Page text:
Photo credit: Jon Imhoff, Glacier National Park,

Gospel as Peace

Final Part

In his book “Surprised by Scripture,” N. T. Wright has a fantastic chapter; “Jesus is Coming — plant a Tree.” He describes this hope of renewal when God’s people will live on the renewed earth in peace with one another and with creation itself.

“‘When Christ shall come,’ we sing in a favorite hymn, ‘with shout of acclamation, and take me home, what joy shall fill my heart.’ What we ought to sing is, ‘When Christ shall come, with shout of acclamation, and heal this world, what joy shall fill my heart.’ In the New Testament the Second Coming is not the point at which Jesus snatches people up, away from the earth, to live forever with him somewhere else, but the point at which he returns to reign not only in heaven but upon the earth.”[1]

The new creation God is wielding through Jesus is a wonder surpassing even that of Eden. Violence between God’s creatures and creation has no place there.

“The Liberation of creation is to happen at the end of history, when Christian believers will attain their full salvation in the glory of the resurrection. . . . Like the Kingdom of God, we cannot achieve the liberation of creation but we can anticipate it.”[2]

The Bible gives a meta-narrative, but its way of telling the story is often through symbolism, mythologized or parabolic form, and falls outside the kind of reality that includes static knowledge.[3]

Bauckham summarized the meta-narrative[4] in this way: it is the story of humanity and all the nations that comprise it. This story involves God’s chosen clan whose objective was to model a proper community of faith. The story takes a large step forward in the life, teaching, death and resurrection of Jesus. The story as a whole then expanded to include the rest of the nations within this community, as originally intended. Through Jesus, as idealized Israel and humanity, God has inaugurated the new creation and revealed that restoration is on its way.

“What we can know from the Bible’s prophetic visions is that it is a new future for the whole creation, not just for humans.”[5]

We are able to anticipate this kingdom, but it does not mean taking preemptive measures regarding God’s eschatological action. Establishing the kingdom in its universal fullness is God’s prerogative.[6]

Heaven is neither our inheritance nor our hope. The “gospel” has often been reduced merely to “accepting Jesus” as Lord for the purpose of entering into personal salvation and thereby leaving the body and corporeal reality upon death. This is borderline Gnosticism.[7] Thus, sharing the “gospel” with someone is giving them the “secret knowledge” by which they too can escape “hell” and flee into an eternal heavenly bliss. I suggest that this paradigm misses the whole intended point and purpose of our participation in this good creation.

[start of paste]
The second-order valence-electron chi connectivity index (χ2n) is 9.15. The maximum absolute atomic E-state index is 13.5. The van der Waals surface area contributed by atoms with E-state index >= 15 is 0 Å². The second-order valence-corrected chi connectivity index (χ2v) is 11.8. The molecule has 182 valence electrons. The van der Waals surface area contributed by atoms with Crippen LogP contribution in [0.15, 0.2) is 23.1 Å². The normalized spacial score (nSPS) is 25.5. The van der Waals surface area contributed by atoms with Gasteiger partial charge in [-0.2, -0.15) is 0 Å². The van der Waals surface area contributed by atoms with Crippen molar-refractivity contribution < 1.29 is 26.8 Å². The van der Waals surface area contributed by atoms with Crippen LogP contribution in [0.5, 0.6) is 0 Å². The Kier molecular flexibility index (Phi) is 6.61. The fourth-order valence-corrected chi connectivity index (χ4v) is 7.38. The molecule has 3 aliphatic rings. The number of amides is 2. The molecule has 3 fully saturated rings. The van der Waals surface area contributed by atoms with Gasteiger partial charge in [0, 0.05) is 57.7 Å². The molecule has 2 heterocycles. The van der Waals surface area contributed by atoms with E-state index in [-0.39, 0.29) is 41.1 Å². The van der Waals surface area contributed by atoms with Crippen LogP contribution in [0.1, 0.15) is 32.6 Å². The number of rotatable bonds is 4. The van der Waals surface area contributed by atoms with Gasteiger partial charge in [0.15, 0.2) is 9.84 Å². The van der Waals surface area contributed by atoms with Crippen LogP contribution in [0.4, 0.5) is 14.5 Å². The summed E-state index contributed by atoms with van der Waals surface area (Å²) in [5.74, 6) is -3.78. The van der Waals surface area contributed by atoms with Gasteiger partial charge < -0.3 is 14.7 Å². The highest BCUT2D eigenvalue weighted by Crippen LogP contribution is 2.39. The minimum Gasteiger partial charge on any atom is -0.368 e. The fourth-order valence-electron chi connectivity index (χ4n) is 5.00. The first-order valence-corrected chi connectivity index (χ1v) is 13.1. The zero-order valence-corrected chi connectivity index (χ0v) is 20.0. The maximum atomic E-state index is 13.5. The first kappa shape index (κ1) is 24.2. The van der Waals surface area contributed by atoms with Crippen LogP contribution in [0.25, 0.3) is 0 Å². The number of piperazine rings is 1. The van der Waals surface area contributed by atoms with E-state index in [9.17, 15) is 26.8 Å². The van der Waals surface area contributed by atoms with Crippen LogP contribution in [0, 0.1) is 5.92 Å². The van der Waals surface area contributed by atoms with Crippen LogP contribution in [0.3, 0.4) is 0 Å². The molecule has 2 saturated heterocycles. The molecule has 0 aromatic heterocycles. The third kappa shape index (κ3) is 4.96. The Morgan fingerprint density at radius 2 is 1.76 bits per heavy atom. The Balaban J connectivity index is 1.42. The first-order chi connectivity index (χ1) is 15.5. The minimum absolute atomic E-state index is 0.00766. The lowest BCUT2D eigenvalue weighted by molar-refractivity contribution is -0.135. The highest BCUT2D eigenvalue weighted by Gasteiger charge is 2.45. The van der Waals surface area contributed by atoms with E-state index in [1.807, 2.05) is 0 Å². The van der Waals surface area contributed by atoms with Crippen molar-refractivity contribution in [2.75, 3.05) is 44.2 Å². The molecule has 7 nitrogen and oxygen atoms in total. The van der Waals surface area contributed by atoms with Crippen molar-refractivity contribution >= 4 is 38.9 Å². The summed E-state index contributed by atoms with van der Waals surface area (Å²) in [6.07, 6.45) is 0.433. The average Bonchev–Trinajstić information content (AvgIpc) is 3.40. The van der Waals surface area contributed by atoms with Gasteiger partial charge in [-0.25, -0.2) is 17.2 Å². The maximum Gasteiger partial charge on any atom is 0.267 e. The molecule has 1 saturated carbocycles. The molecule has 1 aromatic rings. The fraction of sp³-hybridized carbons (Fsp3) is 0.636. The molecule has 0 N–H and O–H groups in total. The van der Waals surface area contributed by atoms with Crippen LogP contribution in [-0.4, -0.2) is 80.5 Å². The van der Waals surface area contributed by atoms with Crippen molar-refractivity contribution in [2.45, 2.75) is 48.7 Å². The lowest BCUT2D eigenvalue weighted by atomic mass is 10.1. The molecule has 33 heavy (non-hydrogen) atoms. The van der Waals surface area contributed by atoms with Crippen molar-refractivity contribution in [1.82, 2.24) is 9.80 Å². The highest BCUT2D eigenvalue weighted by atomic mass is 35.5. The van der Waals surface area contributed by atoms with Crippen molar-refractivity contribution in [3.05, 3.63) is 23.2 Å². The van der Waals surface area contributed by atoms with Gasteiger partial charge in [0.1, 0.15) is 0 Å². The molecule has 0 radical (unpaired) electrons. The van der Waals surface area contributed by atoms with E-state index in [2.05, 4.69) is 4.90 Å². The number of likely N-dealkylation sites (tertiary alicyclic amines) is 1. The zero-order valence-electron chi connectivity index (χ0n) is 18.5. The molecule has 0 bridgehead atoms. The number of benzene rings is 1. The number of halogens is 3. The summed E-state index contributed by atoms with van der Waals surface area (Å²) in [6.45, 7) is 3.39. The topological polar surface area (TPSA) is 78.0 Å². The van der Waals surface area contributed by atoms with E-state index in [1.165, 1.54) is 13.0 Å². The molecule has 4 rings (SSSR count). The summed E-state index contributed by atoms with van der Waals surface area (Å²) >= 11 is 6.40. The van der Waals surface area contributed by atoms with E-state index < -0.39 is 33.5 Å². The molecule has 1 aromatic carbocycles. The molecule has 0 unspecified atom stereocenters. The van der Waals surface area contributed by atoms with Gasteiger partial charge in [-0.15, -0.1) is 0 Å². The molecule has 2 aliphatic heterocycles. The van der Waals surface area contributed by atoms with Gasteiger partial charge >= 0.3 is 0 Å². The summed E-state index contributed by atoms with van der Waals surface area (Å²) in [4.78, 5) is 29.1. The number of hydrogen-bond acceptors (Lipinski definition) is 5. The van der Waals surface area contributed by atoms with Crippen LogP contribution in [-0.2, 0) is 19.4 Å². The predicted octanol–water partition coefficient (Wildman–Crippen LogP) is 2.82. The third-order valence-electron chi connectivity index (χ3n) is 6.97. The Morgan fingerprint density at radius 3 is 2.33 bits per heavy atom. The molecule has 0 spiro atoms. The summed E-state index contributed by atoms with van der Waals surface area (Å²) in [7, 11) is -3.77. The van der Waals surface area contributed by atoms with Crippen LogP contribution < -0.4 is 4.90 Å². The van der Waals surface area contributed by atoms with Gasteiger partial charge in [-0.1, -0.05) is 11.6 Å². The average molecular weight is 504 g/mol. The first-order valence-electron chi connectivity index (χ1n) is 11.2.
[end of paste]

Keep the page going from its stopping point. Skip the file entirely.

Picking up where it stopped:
“Our inheritance is the whole renewed, restored creation . . . the whole world is now God’s holy land. That is how Paul’s retold Exodus narrative makes full and complete sense.”[8]

I love the way Wright framed it in another place,

“We find, not ransomed souls making their way to a disembodied heaven, but rather the new Jerusalem coming down from heaven to earth, uniting the two in a lasting embrace.”[9]

God introducing shalom into chaos is a theme found throughout the Bible. At creation, the earthlings are made from the ground and placed in a garden to manage, enjoy and dwell with God in an intimate environment. As the narrative depicts, God dwelt with humanity in perfection, everything was right. There was safety and shalom, no fear or violence; everything was in its proper sphere. Humanity chose to rebel, but God continues the work toward restoration. Jesus, through obedience, [10] has become the ultimate ruler, mediator and high Priest of God’s kingdom. This is our hope: if God raised Jesus, we too can be raised.[11]

“The task of creating communities where shalom is lived out may not be easy, but we can know whether or not we are successful in our efforts. How can a community tell if it is practicing shalom? Fortunately, a consistent standard is given throughout the sacred Scriptures. Shalom is always tested on the margins of a society and revealed by how the poor, oppressed, disempowered, and needy are treated.”[12]

As Christians, may we strive to do everything in our power to defeat chaos with shalom, but leave the rest to God. We can pray as though everything were dependant upon God, but we must act as though it is dependant on us. Fear is powerful, but it is no match for hope.


[1] N. T. Wright, Surprised By Scripture: Engaging Contemporary Issues (New York, NY.: HarperOne, 2014), 102.

[2] Bauckham 2010, 99–100.

[3] Ibid., 143.

[4] Ibid., 144.

[5] Ibid., 125.

[6] Ibid.

[7] The view of a “lesser God” within the Hebrew Bible as a mean, violent God contrasted with Jesus, the meek and mild peace-loving savior is stronger in some Protestant traditions than others.

[8] Ibid., 93.

[9] N.T. Wright, Surprised by Hope (London: SPCK, 2007), 26.

[10] Acts 2; Phil 2; Heb 5.

[11] Acts 17; 2 Cor 4:14.

[12] Randy Woodley, Shalom and the Community of Creation: An Indigenous Vision (Grand Rapids, MI.: Wm. B. Eerdmans Publishing Co., 2012), 15.

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